Jul 12, 2017

Being overweight or obese, at a relatively young age, is a worrying prospect that brings with itself a future full of health problems. Additionally, it can also affect the mental well-being of the affected child who can potentially develop self-esteem issues.

It’s a serious issue that’s becoming more serious with each passing day.

The recent statistics by the World Health Organization paint an alarming picture. Since 1990, according to a recent WHO report, the number of obese or overweight children has increased by a shocking 10 million.

Debunking popular myths

It’s commonly understood that obesity is exclusively a first-world problem. Conventional wisdom suggests that there are more obese people in the West than there are in the third world countries.

This is not entirely true.

The report by the WHO Commission on Ending Childhood Obesity (ECHO) is shattering the popular myths about childhood obesity. It shows that there are now more obese and overweight children in the developing and the underdeveloped countries.

The developing world

The reports from the developing world are much grimmer compared to the western states. In 2014, the number of obese children in the developing world has more than doubled from 7.5 million in 1990 to 15.5 million.

Asia has the largest population of overweight and obese children in the world. Around half of the world’s overweight and obese children live in Asia while a quarter of the population lives in Africa. The cause of the increase is generally attributed to the processes of globalization and urbanization.

The effects on children

The impact of early childhood obesity can be devastating on the child’s health and quality of life. Overweight children face a wide range of health barriers in their early development. The effects are not just physical, according to medical experts. They may and do suffer psychologically as well.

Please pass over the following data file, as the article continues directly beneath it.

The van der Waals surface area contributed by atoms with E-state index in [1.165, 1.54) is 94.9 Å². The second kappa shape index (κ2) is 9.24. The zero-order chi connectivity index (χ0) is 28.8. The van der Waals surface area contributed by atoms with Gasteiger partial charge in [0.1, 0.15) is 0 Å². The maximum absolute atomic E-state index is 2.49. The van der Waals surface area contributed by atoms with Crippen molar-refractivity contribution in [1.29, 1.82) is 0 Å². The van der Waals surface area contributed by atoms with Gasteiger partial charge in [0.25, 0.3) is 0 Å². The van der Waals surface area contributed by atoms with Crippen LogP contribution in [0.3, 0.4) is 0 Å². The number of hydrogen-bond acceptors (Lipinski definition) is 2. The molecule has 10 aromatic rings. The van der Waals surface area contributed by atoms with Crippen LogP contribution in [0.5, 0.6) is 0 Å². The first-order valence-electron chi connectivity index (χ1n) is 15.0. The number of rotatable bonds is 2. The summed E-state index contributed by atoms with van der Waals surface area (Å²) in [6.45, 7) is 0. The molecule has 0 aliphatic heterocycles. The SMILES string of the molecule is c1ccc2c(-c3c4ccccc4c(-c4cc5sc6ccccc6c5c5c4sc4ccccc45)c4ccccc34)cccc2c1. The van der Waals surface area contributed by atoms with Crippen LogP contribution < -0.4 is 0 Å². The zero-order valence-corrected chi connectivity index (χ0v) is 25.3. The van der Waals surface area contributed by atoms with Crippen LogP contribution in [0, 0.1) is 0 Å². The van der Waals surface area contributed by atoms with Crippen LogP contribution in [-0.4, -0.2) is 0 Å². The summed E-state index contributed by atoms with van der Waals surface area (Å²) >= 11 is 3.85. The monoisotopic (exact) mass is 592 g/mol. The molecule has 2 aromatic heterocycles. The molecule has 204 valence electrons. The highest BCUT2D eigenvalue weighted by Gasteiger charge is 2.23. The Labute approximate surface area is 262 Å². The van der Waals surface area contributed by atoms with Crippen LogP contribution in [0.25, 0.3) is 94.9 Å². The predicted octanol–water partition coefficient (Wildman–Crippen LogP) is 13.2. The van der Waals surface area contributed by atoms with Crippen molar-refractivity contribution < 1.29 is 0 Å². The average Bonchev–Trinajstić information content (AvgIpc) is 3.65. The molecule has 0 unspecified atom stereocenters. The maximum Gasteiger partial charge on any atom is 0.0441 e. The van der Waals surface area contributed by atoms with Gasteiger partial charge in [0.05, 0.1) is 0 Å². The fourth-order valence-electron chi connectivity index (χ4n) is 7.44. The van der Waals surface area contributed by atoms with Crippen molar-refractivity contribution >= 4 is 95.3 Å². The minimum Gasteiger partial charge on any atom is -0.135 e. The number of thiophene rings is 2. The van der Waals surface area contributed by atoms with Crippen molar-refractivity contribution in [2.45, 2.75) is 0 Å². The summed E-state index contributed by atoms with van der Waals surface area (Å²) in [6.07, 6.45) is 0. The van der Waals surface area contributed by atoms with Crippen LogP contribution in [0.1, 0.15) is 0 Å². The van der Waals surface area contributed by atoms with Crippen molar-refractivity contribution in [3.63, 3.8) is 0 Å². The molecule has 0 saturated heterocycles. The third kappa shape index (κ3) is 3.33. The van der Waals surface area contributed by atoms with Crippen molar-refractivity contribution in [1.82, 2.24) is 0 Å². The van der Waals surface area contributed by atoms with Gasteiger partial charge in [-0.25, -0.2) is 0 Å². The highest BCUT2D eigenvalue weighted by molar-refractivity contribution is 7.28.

But that’s not it.

Being obese or overweight can also hamper the child’s educational attainment. And there’s a strong likelihood that the child may remain obese well into adulthood as well. This can cause major economic and health consequences for them, individually, as well as their families.

Cultural causes

Another huge cause of the rise in obesity rates in developing countries is the changing cultural landscape due to urbanization and globalization. For instance, children who don’t have proper access to nutritious food in their early years are on higher risk of obesity when the living standards and food availability improves.

Another cultural change comes with migration. The indigenous people who migrate to other areas experience rapid cultural changes. Their living standards and the availability of food improve but the access to healthcare is limited. This is a leading cause of obesity.

Many developing countries are also being exposed to unhealthy food products and soft drinks through excessive marketing. With the absence or lack of enforcement of health standards, the risk of weight gain and obesity increases significantly.

The statistics in the report are eye-opening. It’s up to the authorities to find a way forward. 

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